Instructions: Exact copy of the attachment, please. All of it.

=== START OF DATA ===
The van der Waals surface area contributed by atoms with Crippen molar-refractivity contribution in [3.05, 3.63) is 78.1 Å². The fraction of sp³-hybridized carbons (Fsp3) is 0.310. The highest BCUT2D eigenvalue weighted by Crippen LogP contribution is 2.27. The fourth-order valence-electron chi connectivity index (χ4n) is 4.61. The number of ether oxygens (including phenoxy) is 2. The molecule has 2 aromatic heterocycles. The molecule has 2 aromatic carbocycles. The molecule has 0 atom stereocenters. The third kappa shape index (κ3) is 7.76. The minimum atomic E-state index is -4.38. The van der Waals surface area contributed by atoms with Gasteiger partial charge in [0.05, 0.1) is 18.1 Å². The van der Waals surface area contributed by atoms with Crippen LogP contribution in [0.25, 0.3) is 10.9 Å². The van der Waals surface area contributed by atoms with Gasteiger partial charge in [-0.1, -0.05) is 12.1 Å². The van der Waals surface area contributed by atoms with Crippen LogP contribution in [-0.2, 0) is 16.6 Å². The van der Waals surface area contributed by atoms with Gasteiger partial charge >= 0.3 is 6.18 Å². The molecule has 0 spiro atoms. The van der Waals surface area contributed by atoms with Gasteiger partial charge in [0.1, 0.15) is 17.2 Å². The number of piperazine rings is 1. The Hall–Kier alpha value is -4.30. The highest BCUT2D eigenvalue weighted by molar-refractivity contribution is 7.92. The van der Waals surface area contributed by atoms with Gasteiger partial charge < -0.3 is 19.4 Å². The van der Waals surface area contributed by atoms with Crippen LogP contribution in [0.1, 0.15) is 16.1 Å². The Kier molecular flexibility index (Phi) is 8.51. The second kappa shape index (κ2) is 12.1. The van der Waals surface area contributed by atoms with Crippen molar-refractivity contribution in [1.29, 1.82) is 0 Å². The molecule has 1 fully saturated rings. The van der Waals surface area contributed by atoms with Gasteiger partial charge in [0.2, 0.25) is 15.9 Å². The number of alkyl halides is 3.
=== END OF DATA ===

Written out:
The van der Waals surface area contributed by atoms with Crippen molar-refractivity contribution in [3.05, 3.63) is 78.1 Å². The fraction of sp³-hybridized carbons (Fsp3) is 0.310. The highest BCUT2D eigenvalue weighted by Crippen LogP contribution is 2.27. The fourth-order valence-electron chi connectivity index (χ4n) is 4.61. The number of ether oxygens (including phenoxy) is 2. The molecule has 2 aromatic heterocycles. The molecule has 2 aromatic carbocycles. The molecule has 0 atom stereocenters. The third kappa shape index (κ3) is 7.76. The minimum atomic E-state index is -4.38. The van der Waals surface area contributed by atoms with Gasteiger partial charge in [0.05, 0.1) is 18.1 Å². The van der Waals surface area contributed by atoms with Crippen LogP contribution in [0.25, 0.3) is 10.9 Å². The van der Waals surface area contributed by atoms with Gasteiger partial charge in [-0.1, -0.05) is 12.1 Å². The van der Waals surface area contributed by atoms with Crippen LogP contribution in [-0.2, 0) is 16.6 Å². The van der Waals surface area contributed by atoms with Gasteiger partial charge >= 0.3 is 6.18 Å². The molecule has 0 spiro atoms. The van der Waals surface area contributed by atoms with Gasteiger partial charge in [0.1, 0.15) is 17.2 Å². The number of piperazine rings is 1. The Hall–Kier alpha value is -4.30. The highest BCUT2D eigenvalue weighted by molar-refractivity contribution is 7.92. The van der Waals surface area contributed by atoms with Gasteiger partial charge < -0.3 is 19.4 Å². The van der Waals surface area contributed by atoms with Crippen LogP contribution in [0.1, 0.15) is 16.1 Å². The Kier molecular flexibility index (Phi) is 8.51. The second kappa shape index (κ2) is 12.1. The van der Waals surface area contributed by atoms with Crippen molar-refractivity contribution in [1.29, 1.82) is 0 Å². The molecule has 1 fully saturated rings. The van der Waals surface area contributed by atoms with Gasteiger partial charge in [0.2, 0.25) is 15.9 Å². The number of alkyl halides is 3.